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Site Designated in Rhode Island Sound for Safe Long-Term Disposal of Dredged Sediment
Release Date: 12/16/2004
For Immediate Release: December 16, 2004
Contact: David Deegan, 617-918-1017; Release # dd-04-12-05
BOSTON – Today EPA announced the designation of a long-term disposal site for sediment dredged from harbors and navigation channels in the Rhode Island region. EPA's action requires the disposal site to be monitored on an ongoing basis to ensure protection of human health and environmental quality in the Sound, and dredged material will continue to be evaluated prior to permitting for disposal at the site.
“EPA has worked closely with the public and interested parties to ensure that we are protecting the ecological health of Rhode Island sound, while also establishing a much needed long-term disposal site for sediment dredged in that area,” said Robert W. Varney, regional administrator for EPA’s New England regional office. “It’s important to maintain safe navigation for both commercial and recreational vessels, and our collaboration will ensure environmentally sensitive management of dredged material from the Rhode Island region.”
The Rhode Island Sound Disposal Site, which is one square nautical mile in size, is approximately nine nautical miles south of Point Judith and 6.5 nautical miles due east of Block Island. It is the same location as Site 69B, selected for short-term use by the U.S. Army Corps of Engineers to receive dredged material from the Providence River and Harbor Maintenance Dredging Project.
Congress authorizes the Corps to select disposal sites for short-term, limited use. EPA is authorized to make long-term site designations, subject to ongoing monitoring requirements to ensure the sites remain environmentally sound. EPA’s designation of the disposal site makes it available for approximately 20 years of dredged material disposal once the sediment is determined to be suitable for ocean disposal under federal criteria. Each dredging project continues to be required to evaluate different disposal options. Dredged material proposed for ocean disposal would be required to meet stringent testing criteria.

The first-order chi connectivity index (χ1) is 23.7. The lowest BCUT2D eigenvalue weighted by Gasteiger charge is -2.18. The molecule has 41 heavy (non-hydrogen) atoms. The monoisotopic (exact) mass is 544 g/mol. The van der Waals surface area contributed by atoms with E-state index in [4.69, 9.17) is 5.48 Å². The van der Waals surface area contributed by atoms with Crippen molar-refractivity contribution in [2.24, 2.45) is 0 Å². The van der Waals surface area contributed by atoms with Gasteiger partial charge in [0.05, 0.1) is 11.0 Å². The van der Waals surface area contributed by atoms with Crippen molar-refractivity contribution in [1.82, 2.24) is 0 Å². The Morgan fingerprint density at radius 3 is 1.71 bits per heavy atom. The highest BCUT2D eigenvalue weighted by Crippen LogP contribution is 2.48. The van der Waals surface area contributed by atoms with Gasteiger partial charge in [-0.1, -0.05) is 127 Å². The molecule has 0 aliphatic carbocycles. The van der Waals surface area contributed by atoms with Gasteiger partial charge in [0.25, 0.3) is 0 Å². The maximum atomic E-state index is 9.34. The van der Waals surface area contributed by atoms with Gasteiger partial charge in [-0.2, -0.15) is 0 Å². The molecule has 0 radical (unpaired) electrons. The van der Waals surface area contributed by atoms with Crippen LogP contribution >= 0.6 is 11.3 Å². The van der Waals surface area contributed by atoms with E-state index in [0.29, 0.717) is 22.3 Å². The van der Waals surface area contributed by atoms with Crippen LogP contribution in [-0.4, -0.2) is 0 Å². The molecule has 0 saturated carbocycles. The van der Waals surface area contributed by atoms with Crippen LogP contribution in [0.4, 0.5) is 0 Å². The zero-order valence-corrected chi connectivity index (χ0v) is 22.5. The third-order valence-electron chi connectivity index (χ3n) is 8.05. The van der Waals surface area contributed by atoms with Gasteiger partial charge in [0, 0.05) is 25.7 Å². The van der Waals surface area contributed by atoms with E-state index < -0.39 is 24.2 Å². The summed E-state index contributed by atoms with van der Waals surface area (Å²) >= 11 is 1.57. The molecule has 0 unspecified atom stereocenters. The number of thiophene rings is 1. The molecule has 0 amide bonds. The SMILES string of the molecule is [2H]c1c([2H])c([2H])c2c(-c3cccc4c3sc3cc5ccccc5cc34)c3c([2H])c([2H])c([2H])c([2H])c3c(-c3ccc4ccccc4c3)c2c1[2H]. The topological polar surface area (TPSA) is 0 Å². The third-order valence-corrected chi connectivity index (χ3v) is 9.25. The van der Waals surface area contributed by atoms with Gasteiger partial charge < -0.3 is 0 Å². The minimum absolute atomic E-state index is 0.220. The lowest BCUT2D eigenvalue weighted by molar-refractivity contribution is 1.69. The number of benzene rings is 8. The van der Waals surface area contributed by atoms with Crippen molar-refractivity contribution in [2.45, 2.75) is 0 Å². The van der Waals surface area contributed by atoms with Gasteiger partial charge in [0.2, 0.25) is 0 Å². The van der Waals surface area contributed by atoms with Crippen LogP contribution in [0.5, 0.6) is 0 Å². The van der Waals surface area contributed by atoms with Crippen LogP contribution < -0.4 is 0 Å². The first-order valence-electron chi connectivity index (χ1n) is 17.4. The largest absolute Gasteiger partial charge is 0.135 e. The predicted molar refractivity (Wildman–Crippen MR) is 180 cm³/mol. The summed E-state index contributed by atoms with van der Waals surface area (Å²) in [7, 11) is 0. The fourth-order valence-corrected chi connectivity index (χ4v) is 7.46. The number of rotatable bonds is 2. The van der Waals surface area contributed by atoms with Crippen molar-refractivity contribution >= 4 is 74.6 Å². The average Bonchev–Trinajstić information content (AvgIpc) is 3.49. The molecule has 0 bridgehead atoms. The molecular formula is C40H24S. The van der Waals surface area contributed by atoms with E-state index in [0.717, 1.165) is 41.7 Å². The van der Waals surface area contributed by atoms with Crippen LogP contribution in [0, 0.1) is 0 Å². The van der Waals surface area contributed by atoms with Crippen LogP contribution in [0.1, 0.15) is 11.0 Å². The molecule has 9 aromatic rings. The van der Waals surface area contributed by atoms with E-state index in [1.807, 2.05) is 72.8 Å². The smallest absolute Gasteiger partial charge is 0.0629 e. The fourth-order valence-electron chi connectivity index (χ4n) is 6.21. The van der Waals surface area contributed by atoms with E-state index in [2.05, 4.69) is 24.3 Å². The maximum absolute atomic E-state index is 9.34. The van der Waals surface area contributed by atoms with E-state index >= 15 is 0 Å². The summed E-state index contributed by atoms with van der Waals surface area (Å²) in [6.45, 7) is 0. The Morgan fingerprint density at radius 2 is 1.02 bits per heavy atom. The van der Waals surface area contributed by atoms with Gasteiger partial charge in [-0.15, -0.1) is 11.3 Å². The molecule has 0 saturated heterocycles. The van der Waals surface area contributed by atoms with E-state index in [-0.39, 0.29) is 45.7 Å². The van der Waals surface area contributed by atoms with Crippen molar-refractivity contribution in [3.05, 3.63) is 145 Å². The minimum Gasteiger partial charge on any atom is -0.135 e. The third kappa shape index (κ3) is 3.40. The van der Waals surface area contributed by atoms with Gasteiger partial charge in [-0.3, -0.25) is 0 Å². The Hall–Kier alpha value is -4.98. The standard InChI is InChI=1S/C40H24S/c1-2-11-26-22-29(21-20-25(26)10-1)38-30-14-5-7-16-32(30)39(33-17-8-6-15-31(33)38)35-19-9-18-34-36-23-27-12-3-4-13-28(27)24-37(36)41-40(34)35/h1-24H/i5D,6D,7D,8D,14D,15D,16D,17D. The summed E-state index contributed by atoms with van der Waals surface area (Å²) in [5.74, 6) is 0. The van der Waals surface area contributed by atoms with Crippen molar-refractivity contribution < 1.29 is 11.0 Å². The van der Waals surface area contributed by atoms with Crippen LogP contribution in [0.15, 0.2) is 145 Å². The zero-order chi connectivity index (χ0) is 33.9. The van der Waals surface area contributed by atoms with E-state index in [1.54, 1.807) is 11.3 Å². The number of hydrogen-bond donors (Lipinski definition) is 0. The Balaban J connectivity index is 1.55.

"We look forward to continuing to work with our partners -- EPA, state agencies and the local communities throughout Rhode Island and southeastern Massachusetts -- to support navigational and dredging needs through our participation in the designation of long-term disposal sites," commented Col. Thomas Koning, District Engineer of the Army Corps' New England District.
The basis for EPA’s site designation is described in a Final Environmental Impact Statement, completed in Oct. 2004. The EIS was prepared by EPA and the Corps’ New England District, in close cooperation with other federal and state agencies and in consultation with local representatives of the marine trades industries, environmental groups, and the fishing and shellfishing communities. After determining the future dredged material disposal needs of the region, the EIS evaluated potential disposal areas, concentrating on two sites and a “no action” alternative. Upon completion of this detailed evaluation, EPA concluded that there was a need for designation of a long-term dredged material disposal site and that the Rhode Island Sound Disposal Site was less likely to cause adverse environmental impacts than the other alternatives.
The Final Environmental Impact Statement and other related information is available at: https://www.epa.gov/region1/eco/ridredge/index.html . The decision is available at the Federal Register web site at: https://www.epa.gov/fedrgstr/EPA-WATER/2004/December/Day-16/w27439.htm. Also, copies of the study, site monitoring plans and management plans are available at local town libraries in Rhode Island and southeastern Massachusetts.
Rhode Island Sound